Two linked papers in The BMJ this week shed new light on the relation of alcohol and diet with breast cancer and heart disease.
The first study reports that high fruit consumption during adolescence may be associated with lower breast cancer risk, while the second study finds that increasing alcohol intake in later life is associated with an increased risk of breast cancer.
Fruit and vegetables are thought to protect against breast cancer, but the evidence is conflicting. Most studies have assessed intakes during midlife and later, which may be after the period when breast tissue is most vulnerable to carcinogenic influences.
So a team of US researchers wanted to see whether fruit and vegetable consumption might affect subsequent breast cancer risk. They followed 90,000 nurses for over 20 years who reported their diet in early adulthood, of whom half also recalled their usual diet during adolescence.
They found that high fruit consumption during adolescence (2.9 v 0.5 servings per day) was associated with a roughly 25% lower risk of breast cancer diagnosed in middle age.
In particular, greater consumption of apple, banana and grapes during adolescence, as well as oranges and kale during early adulthood was significantly associated with a reduced breast cancer risk. But there was no link between intake of fruit juice in either adolescence or early adulthood and risk.
The authors say their findings are in line with cancer prevention advice to eat more fruits and vegetables, and suggest that food choices during adolescence may be particularly important.
In a linked editorial, University of Oxford researchers say “much more evidence is needed before we can draw conclusions on the reported protective association between adolescent fruit intake and breast cancer risk.” But that these foods “have well known beneficial effects on health, and efforts should continue to increase intake of both fruit and vegetables at all ages.”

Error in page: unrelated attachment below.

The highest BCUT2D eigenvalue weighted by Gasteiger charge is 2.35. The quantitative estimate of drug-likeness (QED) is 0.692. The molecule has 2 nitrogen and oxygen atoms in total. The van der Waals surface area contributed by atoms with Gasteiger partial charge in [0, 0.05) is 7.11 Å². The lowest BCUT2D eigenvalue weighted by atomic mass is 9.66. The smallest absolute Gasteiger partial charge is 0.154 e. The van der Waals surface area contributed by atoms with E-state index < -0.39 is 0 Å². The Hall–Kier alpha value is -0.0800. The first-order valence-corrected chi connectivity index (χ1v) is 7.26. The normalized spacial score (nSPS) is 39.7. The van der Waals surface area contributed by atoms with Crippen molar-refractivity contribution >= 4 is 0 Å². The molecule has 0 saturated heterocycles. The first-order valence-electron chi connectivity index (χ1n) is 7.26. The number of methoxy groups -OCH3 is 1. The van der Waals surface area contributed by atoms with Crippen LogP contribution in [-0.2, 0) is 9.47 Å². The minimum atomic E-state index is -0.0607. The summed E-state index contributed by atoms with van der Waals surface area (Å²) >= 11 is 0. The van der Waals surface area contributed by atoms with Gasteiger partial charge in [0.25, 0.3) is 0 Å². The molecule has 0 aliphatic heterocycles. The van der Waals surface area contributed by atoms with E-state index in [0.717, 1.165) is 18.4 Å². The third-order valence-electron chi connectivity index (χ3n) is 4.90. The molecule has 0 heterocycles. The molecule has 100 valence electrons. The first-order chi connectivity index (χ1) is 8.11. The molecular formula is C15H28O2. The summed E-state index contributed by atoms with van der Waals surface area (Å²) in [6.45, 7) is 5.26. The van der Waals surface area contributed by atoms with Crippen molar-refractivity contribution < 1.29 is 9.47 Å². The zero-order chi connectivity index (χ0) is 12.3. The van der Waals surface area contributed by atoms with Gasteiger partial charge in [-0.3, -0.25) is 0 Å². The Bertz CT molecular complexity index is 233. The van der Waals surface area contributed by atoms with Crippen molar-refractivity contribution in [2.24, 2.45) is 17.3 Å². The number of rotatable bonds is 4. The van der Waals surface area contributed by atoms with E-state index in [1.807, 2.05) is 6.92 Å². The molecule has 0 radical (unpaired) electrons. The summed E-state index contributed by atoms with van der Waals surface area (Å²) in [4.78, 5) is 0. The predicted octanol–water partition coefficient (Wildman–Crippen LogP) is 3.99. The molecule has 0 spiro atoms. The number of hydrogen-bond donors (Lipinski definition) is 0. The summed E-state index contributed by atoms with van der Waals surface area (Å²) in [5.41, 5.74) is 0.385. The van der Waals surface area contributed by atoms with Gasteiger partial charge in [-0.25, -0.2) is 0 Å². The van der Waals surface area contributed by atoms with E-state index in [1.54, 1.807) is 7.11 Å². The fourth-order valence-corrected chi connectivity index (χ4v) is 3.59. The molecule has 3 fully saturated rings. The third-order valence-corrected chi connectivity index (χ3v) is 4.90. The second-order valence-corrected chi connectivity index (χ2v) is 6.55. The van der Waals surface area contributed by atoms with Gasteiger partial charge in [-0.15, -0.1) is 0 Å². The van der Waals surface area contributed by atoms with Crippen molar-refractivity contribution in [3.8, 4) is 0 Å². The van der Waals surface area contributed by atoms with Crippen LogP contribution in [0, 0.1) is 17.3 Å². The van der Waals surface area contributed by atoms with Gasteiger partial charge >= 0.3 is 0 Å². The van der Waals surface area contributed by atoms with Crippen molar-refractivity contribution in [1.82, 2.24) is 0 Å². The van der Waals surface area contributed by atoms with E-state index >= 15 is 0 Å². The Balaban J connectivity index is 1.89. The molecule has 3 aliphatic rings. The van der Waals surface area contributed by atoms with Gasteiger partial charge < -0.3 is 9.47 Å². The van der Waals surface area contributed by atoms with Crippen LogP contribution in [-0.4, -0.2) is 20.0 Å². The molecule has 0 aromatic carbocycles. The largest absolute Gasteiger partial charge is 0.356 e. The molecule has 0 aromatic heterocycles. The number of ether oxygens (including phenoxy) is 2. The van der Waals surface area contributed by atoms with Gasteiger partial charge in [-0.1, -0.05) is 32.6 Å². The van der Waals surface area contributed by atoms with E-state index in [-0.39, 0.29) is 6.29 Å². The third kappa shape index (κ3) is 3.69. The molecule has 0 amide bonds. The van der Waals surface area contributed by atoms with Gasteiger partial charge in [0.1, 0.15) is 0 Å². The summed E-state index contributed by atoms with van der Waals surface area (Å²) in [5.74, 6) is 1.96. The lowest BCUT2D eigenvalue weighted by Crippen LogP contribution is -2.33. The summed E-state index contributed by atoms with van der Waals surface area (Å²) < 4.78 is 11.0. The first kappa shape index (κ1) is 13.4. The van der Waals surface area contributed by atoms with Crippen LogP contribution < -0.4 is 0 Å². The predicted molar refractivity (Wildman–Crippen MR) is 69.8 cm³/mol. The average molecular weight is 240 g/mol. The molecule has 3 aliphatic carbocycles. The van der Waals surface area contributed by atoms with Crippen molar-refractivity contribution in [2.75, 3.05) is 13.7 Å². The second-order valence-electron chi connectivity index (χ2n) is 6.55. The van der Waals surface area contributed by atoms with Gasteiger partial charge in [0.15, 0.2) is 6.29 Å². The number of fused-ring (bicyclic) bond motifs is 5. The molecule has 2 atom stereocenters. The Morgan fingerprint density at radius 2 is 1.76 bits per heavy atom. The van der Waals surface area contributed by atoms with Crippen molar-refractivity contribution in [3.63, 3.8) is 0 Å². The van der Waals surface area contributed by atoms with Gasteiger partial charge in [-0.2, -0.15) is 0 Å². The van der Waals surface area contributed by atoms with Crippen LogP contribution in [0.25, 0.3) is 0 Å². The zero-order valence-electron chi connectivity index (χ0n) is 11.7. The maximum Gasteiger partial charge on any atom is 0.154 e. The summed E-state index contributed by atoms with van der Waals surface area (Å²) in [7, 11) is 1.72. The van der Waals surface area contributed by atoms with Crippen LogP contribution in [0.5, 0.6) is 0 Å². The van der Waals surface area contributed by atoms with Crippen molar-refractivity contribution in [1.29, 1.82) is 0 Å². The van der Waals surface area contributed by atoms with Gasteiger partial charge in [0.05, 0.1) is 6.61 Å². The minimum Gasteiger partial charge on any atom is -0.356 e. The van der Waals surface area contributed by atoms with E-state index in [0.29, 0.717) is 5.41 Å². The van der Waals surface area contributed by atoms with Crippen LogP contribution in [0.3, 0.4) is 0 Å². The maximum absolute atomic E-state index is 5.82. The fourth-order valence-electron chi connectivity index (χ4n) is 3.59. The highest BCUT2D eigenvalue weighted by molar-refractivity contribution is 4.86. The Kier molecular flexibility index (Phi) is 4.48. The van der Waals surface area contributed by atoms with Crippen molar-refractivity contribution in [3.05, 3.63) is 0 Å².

In the second study, a team of Danish researchers wanted to test the effect of a change in alcohol intake on the risk of breast cancer and heart disease. Alcohol is responsible for about 11% of female breast cancers in the UK.
They followed the health of nearly 22,000 post-menopausal women in Denmark and found that women who increased their alcohol intake by two drinks per day over five years had around a 30% increased risk of breast cancer but around a 20% decreased risk of coronary heart disease, compared with women with a stable alcohol intake.
However, results for women who decreased their alcohol intake over the five year period were not significantly associated with risk of breast cancer or coronary heart disease.
Altogether, the authors say their findings support the hypothesis that alcohol is associated with breast cancer and coronary heart disease in opposite directions.
The results for breast cancer are in line with previous research, but the true effect of alcohol on risk of ischaemic heart disease remains uncertain, say the editorial authors.
“There may be some benefit with low to moderate intakes of alcohol, but this could be outweighed by an increased risk of breast cancer and other morbidities,” they explain. “Furthermore, risk of ischaemic heart disease can be reduced substantially by other lifestyle changes, as well as by drugs such as statins shown to be effective in primary prevention.”
Both studies are observational, so their interpretation needs to consider the potential impact of other factors before any firm conclusions can be drawn about cause and effect, they add.